It feels like the ultimate fairytale, and I loved the author’s post.
Crownless by M. H. Woodscourt will release on Saturday in the Fantasy, Young Adult genre.
A fugitive storyteller running out of time. A prince hiding from his mother. A kingdom on the brink of collapse. A search for a world of magic.
Convinced his tales are true, storyteller Jinji is determined to find the legendary fae realm of Shinac to save his world from a dread lord trying to cross over—before a fatal illness ends Jinji’s life.
Prince Jetekesh is caught between a controlling mother and his affection for his dying father—until he’s kidnapped and forced to journey with a delusional storyteller and a motley band of fugitives in search of a myth.
Hunted by the queen, hindered by a malady, and invaded by an enemy empire, Jinji and Jetekesh race across a crumbling kingdom to find the alleged gate between worlds.
But even if Shinac exists, how can a humble storyteller and deposed prince hope to stand against a devastating evil?
I don’t know if the price will change after the release date, but as of today the book is at 99n cents.
AUTHOR BIO: Writer of fantasy, magic weaver, dragon rider! Having spent the past 20 years devotedly writing fantasy, it’s safe to say M. H. Woodscourt is now more fae than human. All of her fantasy worlds connect with each other in a broad Universe, forged with great love and no small measure of blood, sweat, and tears. When she’s not writing, she’s napping or reading a book with a mug of hot cocoa close at hand while her quirky cat Wynter nibbles her toes.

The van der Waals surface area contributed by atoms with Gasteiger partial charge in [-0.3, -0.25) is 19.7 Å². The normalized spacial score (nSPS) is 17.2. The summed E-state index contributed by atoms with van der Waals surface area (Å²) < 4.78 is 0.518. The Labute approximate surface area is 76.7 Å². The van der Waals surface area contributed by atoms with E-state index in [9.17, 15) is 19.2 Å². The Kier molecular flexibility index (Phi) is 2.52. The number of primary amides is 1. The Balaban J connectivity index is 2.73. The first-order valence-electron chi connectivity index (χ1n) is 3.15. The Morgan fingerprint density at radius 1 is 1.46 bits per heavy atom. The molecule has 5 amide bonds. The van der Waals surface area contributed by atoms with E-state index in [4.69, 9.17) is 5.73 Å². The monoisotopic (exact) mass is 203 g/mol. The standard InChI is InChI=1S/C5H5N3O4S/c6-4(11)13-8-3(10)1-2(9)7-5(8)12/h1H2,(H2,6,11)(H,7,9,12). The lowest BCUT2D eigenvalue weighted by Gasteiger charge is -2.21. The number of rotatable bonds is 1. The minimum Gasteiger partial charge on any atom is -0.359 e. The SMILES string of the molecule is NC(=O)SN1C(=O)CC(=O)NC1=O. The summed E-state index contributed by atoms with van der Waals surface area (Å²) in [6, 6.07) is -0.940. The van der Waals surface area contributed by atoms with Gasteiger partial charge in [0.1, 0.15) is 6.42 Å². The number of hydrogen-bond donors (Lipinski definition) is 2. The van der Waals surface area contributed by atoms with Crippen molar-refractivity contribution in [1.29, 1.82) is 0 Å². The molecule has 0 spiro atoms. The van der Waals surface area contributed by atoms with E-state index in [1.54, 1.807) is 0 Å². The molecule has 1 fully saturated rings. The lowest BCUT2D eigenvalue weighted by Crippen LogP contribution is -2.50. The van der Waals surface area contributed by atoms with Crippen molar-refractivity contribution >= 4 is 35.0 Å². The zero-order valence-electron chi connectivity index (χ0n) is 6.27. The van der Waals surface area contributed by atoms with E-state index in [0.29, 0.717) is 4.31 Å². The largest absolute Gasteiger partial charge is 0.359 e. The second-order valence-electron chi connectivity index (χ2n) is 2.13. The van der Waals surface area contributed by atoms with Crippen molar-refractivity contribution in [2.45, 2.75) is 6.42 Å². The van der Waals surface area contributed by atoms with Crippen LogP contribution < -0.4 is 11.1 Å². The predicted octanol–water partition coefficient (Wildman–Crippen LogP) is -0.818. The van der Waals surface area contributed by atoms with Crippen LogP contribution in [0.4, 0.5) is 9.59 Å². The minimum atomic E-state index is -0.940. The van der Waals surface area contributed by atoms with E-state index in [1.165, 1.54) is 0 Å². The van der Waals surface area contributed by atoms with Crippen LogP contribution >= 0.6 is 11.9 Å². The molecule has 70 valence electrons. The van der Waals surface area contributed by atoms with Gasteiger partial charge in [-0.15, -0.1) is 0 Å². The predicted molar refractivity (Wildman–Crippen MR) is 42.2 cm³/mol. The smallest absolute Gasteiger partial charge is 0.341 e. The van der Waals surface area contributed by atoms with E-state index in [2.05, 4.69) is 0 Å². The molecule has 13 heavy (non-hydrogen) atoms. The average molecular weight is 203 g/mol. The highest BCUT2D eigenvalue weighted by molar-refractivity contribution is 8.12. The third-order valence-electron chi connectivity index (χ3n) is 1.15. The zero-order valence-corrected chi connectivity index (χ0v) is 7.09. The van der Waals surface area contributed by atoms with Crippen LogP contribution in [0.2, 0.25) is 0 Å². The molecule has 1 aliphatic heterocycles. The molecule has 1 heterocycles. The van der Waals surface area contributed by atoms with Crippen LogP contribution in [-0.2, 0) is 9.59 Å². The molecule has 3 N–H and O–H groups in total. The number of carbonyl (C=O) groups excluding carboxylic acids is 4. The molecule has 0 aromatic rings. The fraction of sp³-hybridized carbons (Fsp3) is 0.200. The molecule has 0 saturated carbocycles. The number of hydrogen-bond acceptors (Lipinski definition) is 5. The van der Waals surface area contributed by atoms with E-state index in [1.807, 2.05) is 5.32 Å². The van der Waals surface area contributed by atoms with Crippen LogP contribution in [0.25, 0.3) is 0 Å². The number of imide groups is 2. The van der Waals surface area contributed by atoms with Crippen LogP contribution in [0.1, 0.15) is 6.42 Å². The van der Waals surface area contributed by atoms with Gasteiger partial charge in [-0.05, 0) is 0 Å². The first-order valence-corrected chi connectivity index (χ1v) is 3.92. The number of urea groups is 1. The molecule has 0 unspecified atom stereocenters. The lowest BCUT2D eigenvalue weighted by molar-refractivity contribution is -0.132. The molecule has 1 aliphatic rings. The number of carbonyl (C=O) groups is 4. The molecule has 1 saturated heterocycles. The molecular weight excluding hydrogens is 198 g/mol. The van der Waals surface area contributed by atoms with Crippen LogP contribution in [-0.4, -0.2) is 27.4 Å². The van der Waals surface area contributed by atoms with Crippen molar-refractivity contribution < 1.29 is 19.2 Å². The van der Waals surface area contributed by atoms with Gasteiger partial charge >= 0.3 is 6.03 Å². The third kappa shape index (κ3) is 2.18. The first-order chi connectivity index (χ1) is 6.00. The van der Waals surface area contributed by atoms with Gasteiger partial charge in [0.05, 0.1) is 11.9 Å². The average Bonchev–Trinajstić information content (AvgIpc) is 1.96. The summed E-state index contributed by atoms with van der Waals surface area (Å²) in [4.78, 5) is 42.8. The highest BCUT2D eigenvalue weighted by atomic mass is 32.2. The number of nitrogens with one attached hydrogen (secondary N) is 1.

The Teller of Tales
Mirror, mirror on the wall. Which fairy tale is the greatest of them all?
I doubt even a magic mirror could find the definitive answer to that loaded question. Sure, some stories have been revisited more than others. Take Cinderella and Snow White. Go ahead, Google how many retellings they have. I’ll wait.
Despite a certain penchant for preferred fairy tale reboots, I think it’s safe to assume defining the best fairy tale is as individual as are people. And that’s as it should be. Different stories speak to each of us, and there’s a special magic conjured when we find what resonates with our soul.
One thing I adore about fairy tales is the storytellers who weave them.
Crownless is partially inspired by my admiration for the Brothers Grimm and Hans Christian Anderson and their respective tales. We dwell a lot on the fairy tales—but what about the people behind them?
Jinji Wanderlust, protagonist of my novel Crownless, is a man with a tragic past and a compassionate heart. Despite his hardships (or perhaps because of them), he looks for the best in people and often finds it. His stories answer the questions dwelling in the heart of his audience. At the same time, his stories bring solace to his own ailing heart and body.
I suspect my subconscious goal in writing Crownless was to explore the teller of tales—in particular, those skillful tale weavers who traveled the land like minstrels in olden days, spreading hope like flower seeds for kindred souls to sow.
I wondered what kind of fairy tales might be born from a soul like that. And so, I let Jinji take me on a journey, and the stories came alive all on their own. Some fairy tales in Jinji’s world are doubtless inspired by those native to our own sphere. Others, perhaps not. In either case, the joy of discovery drew me deeper into the lore of Jinji’s vision and I found myself enchanted by his hope-filled view of life, not so cynical as my own.
I think that’s the best part of fairy tales: the underlying hope and courage of its heroes. Fairy tales will remain immortal because they show us our truest selves and our best hope to become better than what we are.
Crownless isn’t inspired by a single fairy tale. It’s a tribute to all of them.
This post is part of a tour. You can find the schedule here (http://xpressobooktours.com/2021/04/08/tour-sign-up-crownless-by-m-h-woodscourt/).
Giveaway:Tour-wide giveaway (INT)
- A signed paperback copy of Crownless + $20 Amazon gift card
- 2x $10 Amazon gift cards